The left anterior superior iliac spine (ASIS) is identified and a point which is approximately 2-3 fingerbreadths superior and 1-2 finger breadths medial to this landmark is marked out for the insertion of the 12 mm assistant port. The 8 mm robotic arm port is then placed approximately 10 cm away from the midline camera port slightly below the umbilicus and lateral to the edge of the rectus muscle. For the second assistant suction port (5 mm), an imaginary line is drawn connecting the left sided 8 mm robotic port and the midline camera port and, at the midline of this line the port is inserted under visualization. On the right side of the patient, an 8 mm fourth robotic arm port is placed using the same landmarks as the 12 mm left-sided lateral assistant port. Finally, another 8 mm right sided robotic working port in a position which is an exact mirror image to the 8 mm left-sided robotic port.

Overall, three 8 mm metallic robotic trocars are used by the working robotic arms of the surgeon while the assistant provides retraction, suction, and irrigation and passes clips and sutures via the 12 mm and 5 mm trocars placed along the patient’s right side. Finally, a total of 20 mL of Marcaine is injected in all trocar incisions for postoperative anesthesia. A smoke evacuator is also used during the procedure to optimize vision.

Robot dockingTop

The patient cart is maneuvered into position to align the patient cart tower, camera arm and target anatomy. One member of the surgical team maneuvers the patient cart while another one guides the driver. Room references are used to avoid any confusion during docking. The cart is pushed into position and the brakes at the base of the cart are hand tightened.

The camera arm is the first one connected to the patient and the instrument arms follow. Once all the robotic arms are connected, the surgical team checks each arm for proper working distance and makes sure the arms are not compressing the patient. The forth arm is docked on the right side of the patient while the bed-side assistant is situated on the patient’s left side.


Part II will be published in the upcoming Can J Urol December 2013 issue.


Accepted for publication August 2013

Address correspondence to Dr. Kevin C. Zorn, University of Montreal Health Center (CHUM), 235, boul. René-Levesque Est, suite 301, Montreal, QC H2X 1N8 Canada


DrValdivieso_Fig1_CMYK.eps

Figure 1. Patient positioning for robot assisted radical prostatectomy. The patient is placed on steep (20 degrees) Trendenlenburg position and then secured with the Allen’s Hug-u-Vac steep trend positioner Allen Medical Systems, Acton, MA, USA (http://www.allenmedical.com/uploads/files/pdf/D-770599_A1_Allen_Hug-u-Vac_Steep_Trend_Slicksheet_NP.pdf)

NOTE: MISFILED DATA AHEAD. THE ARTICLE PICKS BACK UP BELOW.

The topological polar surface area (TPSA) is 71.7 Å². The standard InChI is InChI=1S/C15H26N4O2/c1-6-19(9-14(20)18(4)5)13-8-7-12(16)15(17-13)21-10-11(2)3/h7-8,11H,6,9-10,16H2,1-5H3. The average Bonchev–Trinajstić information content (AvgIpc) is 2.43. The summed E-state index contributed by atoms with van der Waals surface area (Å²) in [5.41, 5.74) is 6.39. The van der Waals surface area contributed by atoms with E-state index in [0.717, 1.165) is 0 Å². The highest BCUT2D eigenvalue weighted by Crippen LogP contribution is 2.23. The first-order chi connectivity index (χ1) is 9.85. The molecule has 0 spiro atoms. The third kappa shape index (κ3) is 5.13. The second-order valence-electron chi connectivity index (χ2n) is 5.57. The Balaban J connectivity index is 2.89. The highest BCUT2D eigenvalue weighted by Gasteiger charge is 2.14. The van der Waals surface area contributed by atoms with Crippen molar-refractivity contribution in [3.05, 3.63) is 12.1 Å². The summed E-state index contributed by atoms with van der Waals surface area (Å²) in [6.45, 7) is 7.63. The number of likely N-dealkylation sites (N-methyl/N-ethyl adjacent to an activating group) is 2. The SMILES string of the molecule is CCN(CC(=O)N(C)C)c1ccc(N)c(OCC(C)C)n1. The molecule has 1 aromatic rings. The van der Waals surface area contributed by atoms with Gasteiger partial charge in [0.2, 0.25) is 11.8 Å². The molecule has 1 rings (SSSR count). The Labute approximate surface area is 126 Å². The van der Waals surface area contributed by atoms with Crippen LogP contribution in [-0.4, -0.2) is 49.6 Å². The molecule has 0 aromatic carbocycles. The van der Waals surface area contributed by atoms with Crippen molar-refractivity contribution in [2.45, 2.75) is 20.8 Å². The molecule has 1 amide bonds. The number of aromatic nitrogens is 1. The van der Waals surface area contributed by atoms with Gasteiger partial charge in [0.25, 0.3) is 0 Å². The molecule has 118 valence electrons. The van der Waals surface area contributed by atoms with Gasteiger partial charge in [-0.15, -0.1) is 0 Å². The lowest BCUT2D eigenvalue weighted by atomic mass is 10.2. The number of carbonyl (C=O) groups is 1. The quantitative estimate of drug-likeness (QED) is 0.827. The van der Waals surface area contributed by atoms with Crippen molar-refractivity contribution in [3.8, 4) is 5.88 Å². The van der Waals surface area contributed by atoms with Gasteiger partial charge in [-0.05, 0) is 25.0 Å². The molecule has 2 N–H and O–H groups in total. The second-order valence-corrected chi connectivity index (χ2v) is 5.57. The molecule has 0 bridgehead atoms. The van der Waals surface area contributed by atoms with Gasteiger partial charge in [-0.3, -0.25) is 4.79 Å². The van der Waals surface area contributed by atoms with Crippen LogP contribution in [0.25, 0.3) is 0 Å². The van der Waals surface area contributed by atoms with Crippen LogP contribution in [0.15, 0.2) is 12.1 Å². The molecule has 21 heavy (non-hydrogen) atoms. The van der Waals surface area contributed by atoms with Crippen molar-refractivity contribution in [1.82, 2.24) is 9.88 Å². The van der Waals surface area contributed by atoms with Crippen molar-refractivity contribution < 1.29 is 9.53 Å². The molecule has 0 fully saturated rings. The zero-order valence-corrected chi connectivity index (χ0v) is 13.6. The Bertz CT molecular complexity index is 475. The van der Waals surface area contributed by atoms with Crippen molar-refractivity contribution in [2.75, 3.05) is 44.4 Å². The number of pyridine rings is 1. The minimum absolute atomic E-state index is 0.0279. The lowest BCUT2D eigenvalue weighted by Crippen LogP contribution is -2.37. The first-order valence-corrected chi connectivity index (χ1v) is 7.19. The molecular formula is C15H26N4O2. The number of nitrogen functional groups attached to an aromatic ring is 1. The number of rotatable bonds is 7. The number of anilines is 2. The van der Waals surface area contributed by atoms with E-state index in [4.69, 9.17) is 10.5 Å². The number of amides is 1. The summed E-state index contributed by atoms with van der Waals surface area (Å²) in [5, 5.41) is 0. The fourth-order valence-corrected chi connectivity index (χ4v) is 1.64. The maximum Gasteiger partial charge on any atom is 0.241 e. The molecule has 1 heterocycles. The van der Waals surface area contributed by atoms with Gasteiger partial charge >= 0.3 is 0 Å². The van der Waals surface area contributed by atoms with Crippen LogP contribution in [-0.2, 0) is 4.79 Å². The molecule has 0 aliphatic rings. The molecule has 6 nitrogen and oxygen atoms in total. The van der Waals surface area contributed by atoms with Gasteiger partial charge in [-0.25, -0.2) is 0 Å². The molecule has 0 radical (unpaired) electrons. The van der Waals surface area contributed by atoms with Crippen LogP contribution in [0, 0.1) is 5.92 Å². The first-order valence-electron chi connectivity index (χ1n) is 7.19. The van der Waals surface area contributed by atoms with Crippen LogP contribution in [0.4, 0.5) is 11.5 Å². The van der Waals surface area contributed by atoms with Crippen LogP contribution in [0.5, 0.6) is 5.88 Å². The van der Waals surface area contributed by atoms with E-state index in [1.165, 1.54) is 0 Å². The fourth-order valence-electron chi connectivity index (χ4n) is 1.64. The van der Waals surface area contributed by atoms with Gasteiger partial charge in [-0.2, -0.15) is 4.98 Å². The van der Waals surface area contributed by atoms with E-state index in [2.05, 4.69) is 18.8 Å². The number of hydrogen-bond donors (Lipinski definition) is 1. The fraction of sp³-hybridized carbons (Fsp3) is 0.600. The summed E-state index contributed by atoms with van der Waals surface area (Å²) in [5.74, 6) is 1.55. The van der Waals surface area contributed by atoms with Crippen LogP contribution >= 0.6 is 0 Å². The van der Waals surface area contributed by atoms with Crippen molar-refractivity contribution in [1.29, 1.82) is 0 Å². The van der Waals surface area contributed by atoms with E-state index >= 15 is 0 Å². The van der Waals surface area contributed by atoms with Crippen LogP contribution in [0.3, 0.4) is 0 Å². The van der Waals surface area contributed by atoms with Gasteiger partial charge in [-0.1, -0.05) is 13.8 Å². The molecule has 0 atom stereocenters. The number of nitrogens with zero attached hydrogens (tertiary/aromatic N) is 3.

Note the low lithotomy positioning of the legs including a slight bend of the hip and knee to prevent traction nerve injury. Furthermore, sequential compressive device are placed over anti-embolic stockings to reduce the incidence of thromboembolic events.


DrValdivieso_Fig2_CMYK.eps

Figure 2. Standard six-port placement for robot assisted radical prostatectomy. Two 12 mm, three 8 mm and one 5 mm trocar are placed in the standard way providing sufficient distance between the camera and working ports to prevent internal or external collision of instruments.

ReferencesTop


1. Liss M, Osann K, Ornstein D. Positive surgical margins during robotic radical prostatectomy: a contemporary analysis of risk factors. BJU Int 2008;102(5):603-608.

2. Montorsi F, Wilson TG, Rosen RC et al. Best practices in robot-assisted radical prostatectomy: recommendations of the Pasadena Consensus Panel. Eur Urol 2012;62(3):368-381.

3. Ficarra V, Novara G, Ahlering TE et al. Retropubic, laparoscopic, and robot-assisted radical prostatectomy: a systematic review and cumulative analysis of comparative studies. Eur Urol 2009;55(5):
1037-1063.

4. Tsivian M, Zilberman DE, Ferrandino MN, Madden JF, Mouraviev V, Albala DM. Apical surgical margins status in robot-assisted laparoscopic radical prostatectomy does not depend on disease characteristics. J Endourol 2012;26(4):361-365.

5. Brown JA, Rodin D, Lee B, Dahl M. Transperitoneal versus extraperitoneal approach to laparoscopic radical prostatectomy: an assessment of 156 cases. Urology 2005;65(2):320-324.

6. Atug, F, Thomas R. Transperitoneal versus extraperitoneal robotic-assisted radical prostatectomy: which one? Minerva Urol Nefrol 2007;59(2):143-147.

7. Meininger D, Byhahn C, Wolfram M, Mierdl S, Kessier P, Wetphal K.
Prolonged intraperitoneal versus extraperitoneal insufflation of carbon dioxide in patients undergoing totally endoscopic robot-assisted radical prostatectomy.
Surg Endosc 2004;18(5):829-833.

8. Thompson I, Thrasher JB, Aus G et al. Guideline for the management of clinically localized prostate cancer: 2007 update. J Urol 2007;177(6):2106-2131.

9. Kim IS, Na W, Nam JS et al. Interval from prostate biopsy to robot-assisted laparoscopic radical prostatectomy (RALP): effects on surgical difficulties. Korean J Urol 2011;52(10):664-668.

10. Mills JT, Burris MB, Warburton DJ, Conaway MR, Schenkman NS, Krupski TL. Positioning injuries associated with robotic assisted urological surgery. J Urol 2013;190(2):580-584.